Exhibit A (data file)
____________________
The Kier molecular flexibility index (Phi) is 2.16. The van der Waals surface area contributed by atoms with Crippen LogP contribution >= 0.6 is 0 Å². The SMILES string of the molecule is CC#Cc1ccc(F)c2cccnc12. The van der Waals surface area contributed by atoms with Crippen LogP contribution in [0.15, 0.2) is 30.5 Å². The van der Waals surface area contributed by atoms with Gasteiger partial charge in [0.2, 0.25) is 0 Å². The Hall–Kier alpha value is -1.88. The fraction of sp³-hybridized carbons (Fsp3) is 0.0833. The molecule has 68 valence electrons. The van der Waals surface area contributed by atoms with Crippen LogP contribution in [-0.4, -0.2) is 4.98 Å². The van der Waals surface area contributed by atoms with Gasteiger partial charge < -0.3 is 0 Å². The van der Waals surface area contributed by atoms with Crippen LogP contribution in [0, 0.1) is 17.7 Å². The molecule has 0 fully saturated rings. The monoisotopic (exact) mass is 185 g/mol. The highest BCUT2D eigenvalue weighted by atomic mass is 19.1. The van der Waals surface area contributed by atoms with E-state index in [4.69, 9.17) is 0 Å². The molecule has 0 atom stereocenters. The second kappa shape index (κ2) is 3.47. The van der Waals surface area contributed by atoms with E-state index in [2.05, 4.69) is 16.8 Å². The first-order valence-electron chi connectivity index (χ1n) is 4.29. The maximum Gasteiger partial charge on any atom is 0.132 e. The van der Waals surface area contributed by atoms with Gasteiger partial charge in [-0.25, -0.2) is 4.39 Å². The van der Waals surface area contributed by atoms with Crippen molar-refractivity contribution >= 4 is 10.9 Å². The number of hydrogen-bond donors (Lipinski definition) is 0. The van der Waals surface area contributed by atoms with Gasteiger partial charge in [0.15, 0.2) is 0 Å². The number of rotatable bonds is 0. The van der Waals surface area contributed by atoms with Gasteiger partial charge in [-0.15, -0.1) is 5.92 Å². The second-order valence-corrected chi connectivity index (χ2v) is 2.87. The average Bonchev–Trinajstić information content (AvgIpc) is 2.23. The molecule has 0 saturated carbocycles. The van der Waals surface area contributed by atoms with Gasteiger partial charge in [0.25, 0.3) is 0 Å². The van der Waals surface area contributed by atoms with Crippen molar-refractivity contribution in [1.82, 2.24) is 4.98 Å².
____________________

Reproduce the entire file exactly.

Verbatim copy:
The Kier molecular flexibility index (Phi) is 2.16. The van der Waals surface area contributed by atoms with Crippen LogP contribution >= 0.6 is 0 Å². The SMILES string of the molecule is CC#Cc1ccc(F)c2cccnc12. The van der Waals surface area contributed by atoms with Crippen LogP contribution in [0.15, 0.2) is 30.5 Å². The van der Waals surface area contributed by atoms with Gasteiger partial charge in [0.2, 0.25) is 0 Å². The Hall–Kier alpha value is -1.88. The fraction of sp³-hybridized carbons (Fsp3) is 0.0833. The molecule has 68 valence electrons. The van der Waals surface area contributed by atoms with Crippen LogP contribution in [-0.4, -0.2) is 4.98 Å². The van der Waals surface area contributed by atoms with Gasteiger partial charge < -0.3 is 0 Å². The van der Waals surface area contributed by atoms with Crippen LogP contribution in [0, 0.1) is 17.7 Å². The molecule has 0 fully saturated rings. The monoisotopic (exact) mass is 185 g/mol. The highest BCUT2D eigenvalue weighted by atomic mass is 19.1. The van der Waals surface area contributed by atoms with E-state index in [4.69, 9.17) is 0 Å². The molecule has 0 atom stereocenters. The second kappa shape index (κ2) is 3.47. The van der Waals surface area contributed by atoms with E-state index in [2.05, 4.69) is 16.8 Å². The first-order valence-electron chi connectivity index (χ1n) is 4.29. The maximum Gasteiger partial charge on any atom is 0.132 e. The van der Waals surface area contributed by atoms with Gasteiger partial charge in [-0.25, -0.2) is 4.39 Å². The van der Waals surface area contributed by atoms with Crippen molar-refractivity contribution >= 4 is 10.9 Å². The number of hydrogen-bond donors (Lipinski definition) is 0. The van der Waals surface area contributed by atoms with Gasteiger partial charge in [0.15, 0.2) is 0 Å². The number of rotatable bonds is 0. The van der Waals surface area contributed by atoms with Gasteiger partial charge in [-0.15, -0.1) is 5.92 Å². The second-order valence-corrected chi connectivity index (χ2v) is 2.87. The average Bonchev–Trinajstić information content (AvgIpc) is 2.23. The molecule has 0 saturated carbocycles. The van der Waals surface area contributed by atoms with Gasteiger partial charge in [0.25, 0.3) is 0 Å². The van der Waals surface area contributed by atoms with Crippen molar-refractivity contribution in [1.82, 2.24) is 4.98 Å².